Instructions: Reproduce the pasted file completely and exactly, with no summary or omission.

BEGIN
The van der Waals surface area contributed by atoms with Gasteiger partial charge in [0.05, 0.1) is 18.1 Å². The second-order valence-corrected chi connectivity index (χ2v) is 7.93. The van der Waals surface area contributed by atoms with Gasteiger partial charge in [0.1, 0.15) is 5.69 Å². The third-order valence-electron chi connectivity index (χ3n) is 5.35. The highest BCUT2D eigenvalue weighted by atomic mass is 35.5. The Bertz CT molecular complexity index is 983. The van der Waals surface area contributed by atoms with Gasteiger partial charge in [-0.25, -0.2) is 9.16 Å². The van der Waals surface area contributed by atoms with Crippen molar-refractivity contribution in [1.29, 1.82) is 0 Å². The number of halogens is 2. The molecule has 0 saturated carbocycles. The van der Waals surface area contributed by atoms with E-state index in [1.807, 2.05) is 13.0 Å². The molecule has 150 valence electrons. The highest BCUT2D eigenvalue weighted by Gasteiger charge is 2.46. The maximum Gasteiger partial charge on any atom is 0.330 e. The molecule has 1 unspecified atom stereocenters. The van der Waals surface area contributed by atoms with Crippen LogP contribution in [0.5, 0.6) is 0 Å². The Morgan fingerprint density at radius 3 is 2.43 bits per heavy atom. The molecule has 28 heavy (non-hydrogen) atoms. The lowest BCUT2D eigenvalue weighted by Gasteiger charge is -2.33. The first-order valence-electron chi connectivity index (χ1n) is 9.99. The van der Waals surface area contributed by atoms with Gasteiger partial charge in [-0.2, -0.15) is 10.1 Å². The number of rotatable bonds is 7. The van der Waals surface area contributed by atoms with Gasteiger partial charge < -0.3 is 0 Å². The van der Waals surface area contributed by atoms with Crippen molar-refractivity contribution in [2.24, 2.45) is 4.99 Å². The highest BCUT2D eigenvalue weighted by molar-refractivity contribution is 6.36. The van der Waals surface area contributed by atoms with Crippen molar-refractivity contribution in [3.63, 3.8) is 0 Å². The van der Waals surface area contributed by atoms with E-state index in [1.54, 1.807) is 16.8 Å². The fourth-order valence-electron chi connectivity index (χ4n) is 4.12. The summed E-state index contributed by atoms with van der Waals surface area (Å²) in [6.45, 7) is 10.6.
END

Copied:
The van der Waals surface area contributed by atoms with Gasteiger partial charge in [0.05, 0.1) is 18.1 Å². The second-order valence-corrected chi connectivity index (χ2v) is 7.93. The van der Waals surface area contributed by atoms with Gasteiger partial charge in [0.1, 0.15) is 5.69 Å². The third-order valence-electron chi connectivity index (χ3n) is 5.35. The highest BCUT2D eigenvalue weighted by atomic mass is 35.5. The Bertz CT molecular complexity index is 983. The van der Waals surface area contributed by atoms with Gasteiger partial charge in [-0.25, -0.2) is 9.16 Å². The van der Waals surface area contributed by atoms with Crippen molar-refractivity contribution in [1.29, 1.82) is 0 Å². The number of halogens is 2. The molecule has 0 saturated carbocycles. The van der Waals surface area contributed by atoms with E-state index in [1.807, 2.05) is 13.0 Å². The molecule has 150 valence electrons. The highest BCUT2D eigenvalue weighted by Gasteiger charge is 2.46. The maximum Gasteiger partial charge on any atom is 0.330 e. The molecule has 1 unspecified atom stereocenters. The van der Waals surface area contributed by atoms with Crippen LogP contribution in [0.5, 0.6) is 0 Å². The Morgan fingerprint density at radius 3 is 2.43 bits per heavy atom. The molecule has 28 heavy (non-hydrogen) atoms. The lowest BCUT2D eigenvalue weighted by Gasteiger charge is -2.33. The first-order valence-electron chi connectivity index (χ1n) is 9.99. The van der Waals surface area contributed by atoms with Gasteiger partial charge in [-0.2, -0.15) is 10.1 Å². The number of rotatable bonds is 7. The van der Waals surface area contributed by atoms with Gasteiger partial charge < -0.3 is 0 Å². The van der Waals surface area contributed by atoms with Crippen molar-refractivity contribution in [2.24, 2.45) is 4.99 Å². The highest BCUT2D eigenvalue weighted by molar-refractivity contribution is 6.36. The van der Waals surface area contributed by atoms with Crippen molar-refractivity contribution in [3.63, 3.8) is 0 Å². The van der Waals surface area contributed by atoms with E-state index in [1.54, 1.807) is 16.8 Å². The fourth-order valence-electron chi connectivity index (χ4n) is 4.12. The summed E-state index contributed by atoms with van der Waals surface area (Å²) in [6.45, 7) is 10.6.